Activation of PI3K can occur by at least 3 independent pathways, all of which start with binding of a ligand to receptor tyrosine kinases (RTKs; see Figure 1). This provokes the dimerization and autophosphorylation at tyrosine residues of the RTKs, which allows them to interact with Src homology 2 (SH2) domain–containing molecules.50,51 The first way to activate PI3K consists of the direct binding of the regulatory subunit of PI3K, p85, to phospho-YXXM motifs (in which X indicates any amino acid) within the RTK,52 triggering activation of the p110 catalytic subunit of PI3K. Other PI3K activation pathways depend on the adaptor protein GRB2, which binds preferentially to phospho-YXN motifs of the RTK.53 GRB2 binds to the scaffolding protein GAB, which in turn can bind to p85. Finally, the third way to activate PI3K pathways is via RAS. GRB2 binds and activates SOS, which then activates RAS, and this activates p110 independently of p85. GRB2 can also exist in a large complex that contains SOS, RAS, and GAB or other scaffolding proteins, bringing these activators into close proximity with p110 PI3K.54 It is not clear which of these pathways predominates in different physiological situations. Additionally, the p110β catalytic subunit can be activated by G protein–coupled receptors.42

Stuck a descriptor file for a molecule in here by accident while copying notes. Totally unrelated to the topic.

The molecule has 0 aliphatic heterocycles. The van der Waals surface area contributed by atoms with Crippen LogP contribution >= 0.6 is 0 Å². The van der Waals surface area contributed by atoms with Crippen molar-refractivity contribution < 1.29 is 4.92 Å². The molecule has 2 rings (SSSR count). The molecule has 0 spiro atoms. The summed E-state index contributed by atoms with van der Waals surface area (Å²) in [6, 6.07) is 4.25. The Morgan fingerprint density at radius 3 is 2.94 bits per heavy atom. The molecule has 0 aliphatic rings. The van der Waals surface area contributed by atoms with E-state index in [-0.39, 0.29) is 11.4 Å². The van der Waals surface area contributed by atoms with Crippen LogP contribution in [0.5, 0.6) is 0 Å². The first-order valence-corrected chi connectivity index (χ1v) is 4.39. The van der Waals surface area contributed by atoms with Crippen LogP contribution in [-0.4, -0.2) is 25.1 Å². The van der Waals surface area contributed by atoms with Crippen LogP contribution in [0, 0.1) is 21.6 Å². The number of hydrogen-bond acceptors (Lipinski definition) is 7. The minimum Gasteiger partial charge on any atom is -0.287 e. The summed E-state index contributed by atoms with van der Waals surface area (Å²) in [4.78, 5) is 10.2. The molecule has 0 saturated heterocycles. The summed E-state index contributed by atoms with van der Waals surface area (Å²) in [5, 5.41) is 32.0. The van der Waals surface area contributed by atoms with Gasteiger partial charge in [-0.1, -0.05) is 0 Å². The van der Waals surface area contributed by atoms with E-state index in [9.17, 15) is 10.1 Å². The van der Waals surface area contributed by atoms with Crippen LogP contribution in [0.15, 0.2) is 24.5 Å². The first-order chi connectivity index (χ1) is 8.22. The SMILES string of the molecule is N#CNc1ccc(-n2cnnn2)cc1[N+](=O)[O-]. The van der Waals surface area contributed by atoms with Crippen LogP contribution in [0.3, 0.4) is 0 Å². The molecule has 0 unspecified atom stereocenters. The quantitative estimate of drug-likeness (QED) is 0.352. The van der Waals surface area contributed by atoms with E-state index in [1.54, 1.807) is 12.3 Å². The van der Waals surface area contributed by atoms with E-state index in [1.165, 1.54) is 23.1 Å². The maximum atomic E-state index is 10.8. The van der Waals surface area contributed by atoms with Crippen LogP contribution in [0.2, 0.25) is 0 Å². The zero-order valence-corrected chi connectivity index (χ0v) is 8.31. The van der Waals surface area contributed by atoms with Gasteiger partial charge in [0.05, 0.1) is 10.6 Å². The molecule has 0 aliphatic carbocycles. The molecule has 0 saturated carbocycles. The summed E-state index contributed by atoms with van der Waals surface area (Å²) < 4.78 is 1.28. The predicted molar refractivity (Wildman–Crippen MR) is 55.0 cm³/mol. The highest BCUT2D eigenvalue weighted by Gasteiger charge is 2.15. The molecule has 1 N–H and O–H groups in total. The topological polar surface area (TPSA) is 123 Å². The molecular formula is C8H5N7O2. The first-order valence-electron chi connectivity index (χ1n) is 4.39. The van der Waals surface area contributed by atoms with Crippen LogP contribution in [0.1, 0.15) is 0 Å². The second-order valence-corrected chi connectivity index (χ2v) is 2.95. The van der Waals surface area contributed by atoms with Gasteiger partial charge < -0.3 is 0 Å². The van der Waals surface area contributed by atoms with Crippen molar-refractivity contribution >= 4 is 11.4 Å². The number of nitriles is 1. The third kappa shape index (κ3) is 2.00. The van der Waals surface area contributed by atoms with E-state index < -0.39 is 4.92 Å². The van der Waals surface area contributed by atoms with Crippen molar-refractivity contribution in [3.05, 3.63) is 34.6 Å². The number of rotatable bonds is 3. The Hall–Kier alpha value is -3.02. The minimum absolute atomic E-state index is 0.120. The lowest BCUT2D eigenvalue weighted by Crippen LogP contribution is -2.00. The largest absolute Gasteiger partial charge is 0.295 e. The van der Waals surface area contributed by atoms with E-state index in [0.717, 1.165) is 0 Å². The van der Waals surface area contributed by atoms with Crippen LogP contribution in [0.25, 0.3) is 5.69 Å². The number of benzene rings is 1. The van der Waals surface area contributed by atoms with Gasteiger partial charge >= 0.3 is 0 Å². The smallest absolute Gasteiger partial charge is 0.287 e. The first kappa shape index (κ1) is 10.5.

The activation of PI3K results in the generation of the second messenger, phosphatidylinositol 3,4,5-triphosphate (PIP3) from phosphatidylinositol 4,5-bisphosphate (PIP2). The activation of PI3K and subsequent production of PIP3 drive the various downstream pathways that regulate a number of cellular functions including those involved in tumor development and progression. The tumor suppressor phosphatase and tensing homolog (PTEN) dephosphorylates PIP3 to PIP2, thereby terminating PI3K-dependent signaling. PIP3 propagates intracellular signaling by directly binding to proteins with PH domains,34 such as phosphoinositide-dependent kinase 1 (PDK1) and AKT. PIP3 brings PDK1 and AKT to the membrane, where PDK1 activates AKT by phosphorylation at residue threonine 308.55-57 PI3K-AKT signaling promotes cell growth and survival by several mechanisms. AKT promotes cell survival by inhibiting proapoptotic Bcl-2 family members BAD and BAX.34,46 AKT negatively regulates the transcription factor NF-κB, leading to an increase in transcription of antiapoptotic and prosurvival genes.58 AKT also phosphorylates Mdm2, and this activation antagonizes p53-mediated apoptosis. Furthermore, AKT negatively regulates forkhead transcription factors, thus reducing production of cell death–promoting proteins.58 AKT can also phosphorylate TSC2, thereby inhibiting the Rheb GTPase activity of the TSC1/ TSC2 dimer. Activated Rheb stimulates the mammalian target of rapamycin (mTOR), which contains protein complex mTORC1, leading to increased p70 S6 kinase activity. Activation of mTORC1 results in an increase in protein synthesis by phosphorylation of the eukaryotic initiation factor 4E and the ribosomal S6 protein.46 While mTORC1 relays signals following PI3K-AKT activation, a second mTOR complex, mTORC2, contributes to complete AKT activation by phosphorylating AKT on serine 473.59-61 Activation of the mTORC1 target, S6 kinase, negatively feeds back to decrease PI3K activation.